What is Fitness?

Watching a bit of the Tour de France, when the riders seem to effortlessly climb up massive mountain sides, there’s no question in our minds - those guys are in good shape. When a new 100m sprinting record is set, nobody questions the sprinter’s fitness level. A marathon runner? Yep - definitely fit. How about one of the cast on “Dancing with the Stars”? See their abs? They’re as lean as lean can be. And what about bodybuilders, gymnasts, weight lifters, firefighters, action heroes, golf players and pole vaulters? Would we classify all of these individuals as being fit? Probably. But what does that really mean?

At first, it seems a simple question. Everyone knows what fitness is. Or do we? We can easily peg a person who is fit and in shape, but are they really fit? What does it mean to be fit? Is it a low body fat percentage? Is it an abundance of muscle mass? Is it speed and agility? Is it strength? Or is it simply the ability to perform well at whatever you do?

For practical purposes, being functionally good at the day to day tasks that require some form of physical exertion may be the essence of what being fit is. The dancer is fit because she can dance well. The gymnast is fit because he possesses a significant amount of strength. But a computer programmer (like myself) wouldn’t be classified as being fit because he is good at rolling out of bed and getting to the office on time. Being fit requires additional attributes besides being able to exceed at one’s own work. In order to be fit, one must be able to do well at a variety of physical activities.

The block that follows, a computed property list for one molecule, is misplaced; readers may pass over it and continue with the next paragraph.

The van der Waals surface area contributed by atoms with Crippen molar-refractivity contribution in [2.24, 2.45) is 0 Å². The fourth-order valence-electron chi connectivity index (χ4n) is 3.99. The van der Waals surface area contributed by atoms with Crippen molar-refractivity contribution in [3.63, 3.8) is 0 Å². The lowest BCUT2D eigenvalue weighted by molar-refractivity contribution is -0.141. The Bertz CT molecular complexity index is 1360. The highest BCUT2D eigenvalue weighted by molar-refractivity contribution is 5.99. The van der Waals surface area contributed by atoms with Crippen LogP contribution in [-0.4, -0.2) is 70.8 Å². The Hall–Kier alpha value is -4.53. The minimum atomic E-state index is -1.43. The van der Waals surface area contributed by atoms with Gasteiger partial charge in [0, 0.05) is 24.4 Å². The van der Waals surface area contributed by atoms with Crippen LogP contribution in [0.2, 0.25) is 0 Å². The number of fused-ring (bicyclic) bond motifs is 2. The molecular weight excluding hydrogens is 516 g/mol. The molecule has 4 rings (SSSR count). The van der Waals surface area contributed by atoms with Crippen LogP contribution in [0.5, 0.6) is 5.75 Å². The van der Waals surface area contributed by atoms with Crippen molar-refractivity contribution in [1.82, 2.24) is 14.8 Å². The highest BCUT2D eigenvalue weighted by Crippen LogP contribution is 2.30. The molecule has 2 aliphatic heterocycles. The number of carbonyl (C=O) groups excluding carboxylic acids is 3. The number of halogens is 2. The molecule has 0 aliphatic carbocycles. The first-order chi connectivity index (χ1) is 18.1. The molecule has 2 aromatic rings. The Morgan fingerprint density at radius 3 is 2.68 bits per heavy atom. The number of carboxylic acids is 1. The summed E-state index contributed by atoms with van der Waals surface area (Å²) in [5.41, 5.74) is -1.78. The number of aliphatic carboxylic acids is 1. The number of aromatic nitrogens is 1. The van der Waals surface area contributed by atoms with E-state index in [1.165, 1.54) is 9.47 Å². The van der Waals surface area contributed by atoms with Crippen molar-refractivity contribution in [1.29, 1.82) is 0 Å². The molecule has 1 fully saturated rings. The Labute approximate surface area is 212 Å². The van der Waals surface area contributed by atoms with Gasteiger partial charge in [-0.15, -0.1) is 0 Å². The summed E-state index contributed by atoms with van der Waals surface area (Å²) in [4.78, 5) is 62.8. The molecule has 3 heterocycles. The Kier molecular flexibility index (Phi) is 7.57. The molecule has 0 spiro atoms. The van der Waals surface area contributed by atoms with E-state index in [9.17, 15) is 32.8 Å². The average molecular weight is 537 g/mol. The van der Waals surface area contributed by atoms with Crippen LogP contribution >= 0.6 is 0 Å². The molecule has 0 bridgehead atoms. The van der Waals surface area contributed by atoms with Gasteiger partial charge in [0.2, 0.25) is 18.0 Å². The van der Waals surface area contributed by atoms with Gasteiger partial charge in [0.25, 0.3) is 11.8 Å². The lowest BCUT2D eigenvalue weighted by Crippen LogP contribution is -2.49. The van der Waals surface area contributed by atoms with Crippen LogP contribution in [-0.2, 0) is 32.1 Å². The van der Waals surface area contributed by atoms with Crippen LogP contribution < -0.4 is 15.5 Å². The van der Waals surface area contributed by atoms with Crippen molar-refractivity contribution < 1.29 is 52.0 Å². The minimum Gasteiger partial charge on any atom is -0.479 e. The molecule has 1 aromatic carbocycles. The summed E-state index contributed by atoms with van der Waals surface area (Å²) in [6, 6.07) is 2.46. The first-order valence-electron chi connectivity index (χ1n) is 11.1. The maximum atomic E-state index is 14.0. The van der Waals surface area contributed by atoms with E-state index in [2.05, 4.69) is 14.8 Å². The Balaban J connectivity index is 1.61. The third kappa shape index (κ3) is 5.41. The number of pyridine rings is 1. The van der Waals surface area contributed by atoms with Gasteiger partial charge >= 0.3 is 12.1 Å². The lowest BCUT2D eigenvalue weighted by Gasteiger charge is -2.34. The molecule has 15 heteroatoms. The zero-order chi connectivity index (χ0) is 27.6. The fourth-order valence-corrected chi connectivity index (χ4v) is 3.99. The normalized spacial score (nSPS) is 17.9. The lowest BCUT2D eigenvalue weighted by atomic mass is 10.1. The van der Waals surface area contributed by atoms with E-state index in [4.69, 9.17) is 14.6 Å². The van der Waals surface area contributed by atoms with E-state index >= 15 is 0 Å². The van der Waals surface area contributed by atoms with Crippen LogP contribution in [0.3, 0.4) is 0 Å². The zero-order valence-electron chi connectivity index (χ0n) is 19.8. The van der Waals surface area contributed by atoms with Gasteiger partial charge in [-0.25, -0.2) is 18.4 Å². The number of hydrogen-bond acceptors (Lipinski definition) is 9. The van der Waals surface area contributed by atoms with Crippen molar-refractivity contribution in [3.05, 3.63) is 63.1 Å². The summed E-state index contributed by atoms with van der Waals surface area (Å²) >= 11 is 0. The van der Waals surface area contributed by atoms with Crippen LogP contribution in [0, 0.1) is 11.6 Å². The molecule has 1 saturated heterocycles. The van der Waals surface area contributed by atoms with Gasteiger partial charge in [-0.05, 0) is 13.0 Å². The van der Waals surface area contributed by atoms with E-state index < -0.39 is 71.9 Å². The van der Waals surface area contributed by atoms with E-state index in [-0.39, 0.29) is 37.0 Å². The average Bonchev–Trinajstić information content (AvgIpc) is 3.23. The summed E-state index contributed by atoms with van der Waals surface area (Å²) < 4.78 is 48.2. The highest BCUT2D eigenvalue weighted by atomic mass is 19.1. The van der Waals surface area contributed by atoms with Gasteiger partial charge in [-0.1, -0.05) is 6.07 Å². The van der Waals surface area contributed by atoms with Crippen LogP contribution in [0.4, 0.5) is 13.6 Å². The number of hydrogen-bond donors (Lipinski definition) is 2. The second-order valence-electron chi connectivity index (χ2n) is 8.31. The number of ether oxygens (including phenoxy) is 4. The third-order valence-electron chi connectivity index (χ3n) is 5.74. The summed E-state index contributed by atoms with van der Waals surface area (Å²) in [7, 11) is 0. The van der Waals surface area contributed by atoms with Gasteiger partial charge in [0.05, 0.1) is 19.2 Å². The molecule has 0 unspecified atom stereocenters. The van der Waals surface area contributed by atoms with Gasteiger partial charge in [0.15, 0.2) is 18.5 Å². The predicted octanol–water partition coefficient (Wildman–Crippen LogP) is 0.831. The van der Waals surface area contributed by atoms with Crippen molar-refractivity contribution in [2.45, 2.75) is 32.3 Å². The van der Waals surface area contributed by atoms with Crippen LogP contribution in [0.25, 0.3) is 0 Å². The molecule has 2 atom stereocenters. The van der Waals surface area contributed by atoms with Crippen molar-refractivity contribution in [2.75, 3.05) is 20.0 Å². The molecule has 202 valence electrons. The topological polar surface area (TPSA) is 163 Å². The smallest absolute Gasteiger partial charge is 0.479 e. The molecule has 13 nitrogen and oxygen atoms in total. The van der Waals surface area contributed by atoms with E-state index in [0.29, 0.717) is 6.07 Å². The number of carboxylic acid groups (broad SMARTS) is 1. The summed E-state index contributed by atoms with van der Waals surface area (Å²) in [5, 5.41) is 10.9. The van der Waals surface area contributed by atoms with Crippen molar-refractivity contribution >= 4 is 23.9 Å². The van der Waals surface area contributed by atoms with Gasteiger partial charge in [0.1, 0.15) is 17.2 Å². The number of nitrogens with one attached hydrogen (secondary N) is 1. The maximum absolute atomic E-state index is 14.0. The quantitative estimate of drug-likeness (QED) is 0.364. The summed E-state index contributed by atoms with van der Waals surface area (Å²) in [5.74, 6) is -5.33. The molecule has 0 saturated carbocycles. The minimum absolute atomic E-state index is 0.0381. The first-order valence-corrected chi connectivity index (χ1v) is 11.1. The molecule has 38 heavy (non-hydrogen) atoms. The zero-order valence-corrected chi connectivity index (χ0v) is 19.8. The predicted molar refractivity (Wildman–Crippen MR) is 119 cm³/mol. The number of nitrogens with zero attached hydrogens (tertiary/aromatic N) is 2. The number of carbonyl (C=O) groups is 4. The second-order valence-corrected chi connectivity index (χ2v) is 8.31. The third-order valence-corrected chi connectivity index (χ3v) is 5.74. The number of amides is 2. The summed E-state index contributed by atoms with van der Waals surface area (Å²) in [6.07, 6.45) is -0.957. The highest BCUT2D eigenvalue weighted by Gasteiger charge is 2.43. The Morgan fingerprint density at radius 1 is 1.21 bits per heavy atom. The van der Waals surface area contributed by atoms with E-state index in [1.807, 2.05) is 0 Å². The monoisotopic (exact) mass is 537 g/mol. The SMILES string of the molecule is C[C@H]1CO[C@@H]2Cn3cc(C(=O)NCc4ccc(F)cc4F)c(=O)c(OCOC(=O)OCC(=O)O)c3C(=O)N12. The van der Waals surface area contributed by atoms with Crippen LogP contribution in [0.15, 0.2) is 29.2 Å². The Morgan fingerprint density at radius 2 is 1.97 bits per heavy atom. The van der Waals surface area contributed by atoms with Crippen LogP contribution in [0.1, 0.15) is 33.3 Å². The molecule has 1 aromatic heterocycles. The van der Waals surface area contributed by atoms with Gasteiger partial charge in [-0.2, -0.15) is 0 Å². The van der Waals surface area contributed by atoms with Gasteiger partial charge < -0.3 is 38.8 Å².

The dancer and gymnast each exceed in numerous physical abilities that contribute to their ability to perform. Strength, endurance and flexibility are just a few of these attributes. By exceeding in these multiple areas, they are also likely to do well in physical tasks outside of their domain.